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Tuesday, July 19, 2011
Updated: July 20, 8:42 AM ET
Isringhausen ready to step up as closer

By Adam Rubin

NEW YORK -- The only other time Jason Isringhausen produced a save for the New York Mets, he tossed three innings in a 10-0 rout of the Montreal Expos. That was on July 6, 1999. Orel Hershiser was the starting pitcher for the Amazin's.

Last week's trade of Francisco Rodriguez left a vacancy in the closer's role, though. And while manager Terry Collins plans to offer Bobby Parnell and Pedro Beato opportunities to close as well to audition for 2012, the 38-year-old Isringhausen received the first chance and breezed through the opportunity.

Izzy consecutively retired Matt Holliday, Lance Berkman and David Freese to safeguard the Mets' 4-2 win against the St. Louis Cardinals and notch career save No. 294.

Jason Isringhausen
Isringhausen shut the door on the Cards Tuesday.

The fact that the opponent was the Cardinals, for whom Isringhausen produced 217 of those saves, was particularly meaningful.

"It was different tonight, because it was the Cardinals, just because I have so many ties over there," Isringhausen said. "But I get nervous every time I pitch. I was taking that same intensity into the eighth inning as I was into the ninth. I just reacted the same way."

Said Berkman: "He's good guy. And it's always great to see when somebody has been hurt -- down and out, if you will. Heck, he looked nasty to me. He hasn't lost anything on that curveball. He still has good pop on the fastball. To be honest with you, I was a little surprised. He looked as good as he ever did."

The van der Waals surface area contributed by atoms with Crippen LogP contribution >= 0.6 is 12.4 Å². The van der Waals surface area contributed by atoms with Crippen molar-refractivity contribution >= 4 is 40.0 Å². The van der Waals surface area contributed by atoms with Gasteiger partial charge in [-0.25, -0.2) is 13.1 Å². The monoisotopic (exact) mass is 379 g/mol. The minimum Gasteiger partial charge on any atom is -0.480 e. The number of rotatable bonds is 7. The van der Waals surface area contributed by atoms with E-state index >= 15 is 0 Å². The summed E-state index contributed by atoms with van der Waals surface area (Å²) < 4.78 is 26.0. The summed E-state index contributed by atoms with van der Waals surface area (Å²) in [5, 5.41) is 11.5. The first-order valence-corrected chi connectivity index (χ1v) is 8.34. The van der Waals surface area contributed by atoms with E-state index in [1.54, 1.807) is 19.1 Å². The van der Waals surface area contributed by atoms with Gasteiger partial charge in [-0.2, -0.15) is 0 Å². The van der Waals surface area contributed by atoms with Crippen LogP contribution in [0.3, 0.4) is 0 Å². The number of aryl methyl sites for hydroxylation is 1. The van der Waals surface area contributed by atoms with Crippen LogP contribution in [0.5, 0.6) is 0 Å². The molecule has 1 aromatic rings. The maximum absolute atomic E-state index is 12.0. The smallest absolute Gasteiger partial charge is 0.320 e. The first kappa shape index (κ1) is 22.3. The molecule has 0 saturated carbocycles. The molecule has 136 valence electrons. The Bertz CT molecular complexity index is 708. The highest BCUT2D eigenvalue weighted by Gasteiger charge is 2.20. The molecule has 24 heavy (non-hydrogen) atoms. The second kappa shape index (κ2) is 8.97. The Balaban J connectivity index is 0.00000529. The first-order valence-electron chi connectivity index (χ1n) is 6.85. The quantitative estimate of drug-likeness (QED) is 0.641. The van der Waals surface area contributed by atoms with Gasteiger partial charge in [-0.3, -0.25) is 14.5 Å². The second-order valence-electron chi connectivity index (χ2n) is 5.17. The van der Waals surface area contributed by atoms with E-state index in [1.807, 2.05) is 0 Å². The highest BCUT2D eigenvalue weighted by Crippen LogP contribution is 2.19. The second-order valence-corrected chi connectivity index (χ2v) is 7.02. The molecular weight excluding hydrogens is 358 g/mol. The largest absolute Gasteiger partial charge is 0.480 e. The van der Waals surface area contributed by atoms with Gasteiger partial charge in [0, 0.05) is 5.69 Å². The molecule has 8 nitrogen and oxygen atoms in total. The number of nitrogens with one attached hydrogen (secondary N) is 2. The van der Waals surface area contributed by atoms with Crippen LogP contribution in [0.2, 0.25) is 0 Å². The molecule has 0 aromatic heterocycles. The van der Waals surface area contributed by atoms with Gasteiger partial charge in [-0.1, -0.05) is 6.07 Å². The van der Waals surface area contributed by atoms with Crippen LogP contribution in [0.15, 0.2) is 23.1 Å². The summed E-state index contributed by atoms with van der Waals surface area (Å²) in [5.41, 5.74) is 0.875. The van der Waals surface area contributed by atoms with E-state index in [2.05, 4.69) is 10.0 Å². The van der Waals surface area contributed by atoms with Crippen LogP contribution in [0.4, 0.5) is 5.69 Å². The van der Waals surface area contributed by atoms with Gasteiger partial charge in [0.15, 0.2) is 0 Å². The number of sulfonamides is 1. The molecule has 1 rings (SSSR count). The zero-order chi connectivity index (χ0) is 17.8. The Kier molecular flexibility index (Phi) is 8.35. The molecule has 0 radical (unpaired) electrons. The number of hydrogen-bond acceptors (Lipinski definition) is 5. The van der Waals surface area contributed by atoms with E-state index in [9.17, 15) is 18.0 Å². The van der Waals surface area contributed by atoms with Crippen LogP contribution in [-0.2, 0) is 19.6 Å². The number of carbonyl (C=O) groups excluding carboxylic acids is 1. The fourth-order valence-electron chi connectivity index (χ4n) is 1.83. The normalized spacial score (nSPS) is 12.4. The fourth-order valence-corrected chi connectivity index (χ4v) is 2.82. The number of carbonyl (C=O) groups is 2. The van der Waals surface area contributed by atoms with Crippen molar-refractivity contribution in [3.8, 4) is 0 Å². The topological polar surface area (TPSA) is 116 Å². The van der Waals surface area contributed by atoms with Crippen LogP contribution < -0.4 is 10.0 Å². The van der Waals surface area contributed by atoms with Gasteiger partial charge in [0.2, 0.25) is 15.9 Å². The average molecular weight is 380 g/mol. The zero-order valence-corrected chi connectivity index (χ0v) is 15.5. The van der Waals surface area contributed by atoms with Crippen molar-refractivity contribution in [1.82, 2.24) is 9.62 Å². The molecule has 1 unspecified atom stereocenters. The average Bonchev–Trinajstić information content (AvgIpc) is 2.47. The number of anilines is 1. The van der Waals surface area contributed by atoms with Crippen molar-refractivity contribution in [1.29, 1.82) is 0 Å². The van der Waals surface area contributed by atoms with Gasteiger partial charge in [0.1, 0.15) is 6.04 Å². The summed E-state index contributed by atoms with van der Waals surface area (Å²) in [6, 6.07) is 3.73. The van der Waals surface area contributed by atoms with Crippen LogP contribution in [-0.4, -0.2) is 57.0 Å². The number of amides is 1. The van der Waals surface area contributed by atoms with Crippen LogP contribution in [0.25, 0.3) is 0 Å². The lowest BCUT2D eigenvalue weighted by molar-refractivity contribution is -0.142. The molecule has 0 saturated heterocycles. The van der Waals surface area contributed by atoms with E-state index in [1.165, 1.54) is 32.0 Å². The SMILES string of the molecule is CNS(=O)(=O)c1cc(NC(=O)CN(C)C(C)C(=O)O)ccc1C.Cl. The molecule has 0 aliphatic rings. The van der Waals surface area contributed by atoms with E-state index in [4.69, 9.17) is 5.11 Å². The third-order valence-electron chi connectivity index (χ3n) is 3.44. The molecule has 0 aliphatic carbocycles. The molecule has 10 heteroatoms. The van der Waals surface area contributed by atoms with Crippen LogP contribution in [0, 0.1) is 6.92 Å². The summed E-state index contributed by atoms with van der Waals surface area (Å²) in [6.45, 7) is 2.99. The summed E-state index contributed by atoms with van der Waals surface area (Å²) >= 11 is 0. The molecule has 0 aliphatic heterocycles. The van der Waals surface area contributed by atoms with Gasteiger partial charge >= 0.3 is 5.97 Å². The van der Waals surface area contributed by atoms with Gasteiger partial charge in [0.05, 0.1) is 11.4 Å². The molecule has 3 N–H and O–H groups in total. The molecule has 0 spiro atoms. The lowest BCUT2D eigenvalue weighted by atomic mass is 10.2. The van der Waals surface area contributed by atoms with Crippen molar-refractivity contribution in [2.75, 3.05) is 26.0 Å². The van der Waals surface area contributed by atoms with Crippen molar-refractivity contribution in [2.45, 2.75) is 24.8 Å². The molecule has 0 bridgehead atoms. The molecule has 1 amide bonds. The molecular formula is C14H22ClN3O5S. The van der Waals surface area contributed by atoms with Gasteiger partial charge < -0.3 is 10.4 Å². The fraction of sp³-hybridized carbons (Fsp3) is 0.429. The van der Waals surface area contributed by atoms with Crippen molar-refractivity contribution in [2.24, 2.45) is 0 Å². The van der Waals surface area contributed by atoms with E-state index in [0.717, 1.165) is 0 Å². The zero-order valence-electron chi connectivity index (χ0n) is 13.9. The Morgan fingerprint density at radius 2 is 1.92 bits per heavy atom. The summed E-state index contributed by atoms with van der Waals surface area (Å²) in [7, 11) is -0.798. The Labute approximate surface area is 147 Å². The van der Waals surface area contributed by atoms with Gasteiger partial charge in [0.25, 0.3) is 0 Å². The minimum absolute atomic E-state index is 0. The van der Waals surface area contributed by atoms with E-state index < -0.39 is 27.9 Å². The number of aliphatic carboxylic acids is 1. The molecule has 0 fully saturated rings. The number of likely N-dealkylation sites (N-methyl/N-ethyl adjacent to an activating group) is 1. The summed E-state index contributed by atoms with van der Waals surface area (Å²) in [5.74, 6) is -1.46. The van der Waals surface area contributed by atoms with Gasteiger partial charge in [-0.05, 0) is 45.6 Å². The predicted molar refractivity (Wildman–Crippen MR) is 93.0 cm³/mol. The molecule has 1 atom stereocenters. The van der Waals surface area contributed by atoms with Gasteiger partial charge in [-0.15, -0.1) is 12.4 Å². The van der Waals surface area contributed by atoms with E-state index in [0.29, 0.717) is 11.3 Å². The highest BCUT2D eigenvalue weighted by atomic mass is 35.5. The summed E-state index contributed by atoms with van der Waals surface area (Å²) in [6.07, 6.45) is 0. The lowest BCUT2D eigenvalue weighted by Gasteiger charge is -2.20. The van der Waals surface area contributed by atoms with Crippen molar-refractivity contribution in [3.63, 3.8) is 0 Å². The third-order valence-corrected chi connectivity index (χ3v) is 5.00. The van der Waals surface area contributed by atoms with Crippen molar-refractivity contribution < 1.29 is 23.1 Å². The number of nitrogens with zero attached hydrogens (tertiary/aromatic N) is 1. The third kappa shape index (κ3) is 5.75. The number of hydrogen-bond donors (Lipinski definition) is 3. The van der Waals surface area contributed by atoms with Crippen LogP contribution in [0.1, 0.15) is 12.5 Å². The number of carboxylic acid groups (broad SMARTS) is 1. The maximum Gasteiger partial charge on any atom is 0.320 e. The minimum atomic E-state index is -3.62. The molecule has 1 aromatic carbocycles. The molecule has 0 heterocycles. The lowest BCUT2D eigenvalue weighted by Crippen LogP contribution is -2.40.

Isringhausen's last save had come on Aug. 1, 2008, for St. Louis.

His 12-year, 13-day gap between saves for the Mets is the seventh-longest duration between saves for a team in major league history, according to ESPN Stats & Information research. The record: Darren Oliver's 15-year, 271-day gap between saves for the Texas Rangers.

Isringhausen knew there was potential for save chances if the Mets traded Rodriguez, but he acknowledged he could not foresee the entire scenario unfolding as it has when he tried out for the team in spring training. Mets brass ultimately selected Blaine Boyer over Isringhausen for the final Opening Day bullpen spot, but team officials invited Izzy to remain in Port St. Lucie, Fla., to work out for up to two weeks. Isringhausen was summoned to the Mets on April 10.

Collins compared Isringhausen's story to Carlos Beltran's in that both had injury concerns in spring training and their abilities to contribute were in question.

"I'm thrilled to death," Collins said. "He's a guy very similar to Carlos. He starts out the year in extended spring. We weren't sure he was going to be healthy enough to make the club. Here he is closing for us now, and it's during some big times."

Of course, like Beltran, it's entirely possible Isringhausen may be traded before the July 31 deadline. Isringhausen's position is that he is perfectly happy as a Met.

"That's the last thing on my mind right now," Isringhausen said about a trade. "I just try to get through day to day. I talked to Terry a little bit today, and it's just, 'I'm happy here.' He knows that. [General manager] Sandy [Alderson] knows that. So we just leave it at that. I also know that if getting rid of me helps this team, then that's what they're going to do."

Isringhausen then added with a laugh: "But I don't know what they're going to get for me, so we'll just see what happens."

One motivation for Isringhausen to resume his career after a third Tommy John surgery was reaching the 300-save plateau.

"I want to give myself every shot to get it," he said. "Granted, I know guys have 600. But, for myself, 300 is a big number."

As for whether he could foresee this scenario playing out in spring training, he added: "No, I didn't envision it. All I was trying to do was just make a team and wanted to contribute any way I could. … We knew what might happen with Frankie. [But] tomorrow, you never know. I'll be ready when the phone rings. And so will Bobby. And so will Pedro. We'll just see what happens tomorrow."

Collins figures he will use multiple closers with K-Rod a Milwaukee Brewer. For one thing, there is a limit to how many straight days Isringhausen can be used at his age.

"Hopefully we get ourselves in a streak where we've got to use our closer three, four days in a row," Collins said. "And I think we will spread it around a little bit."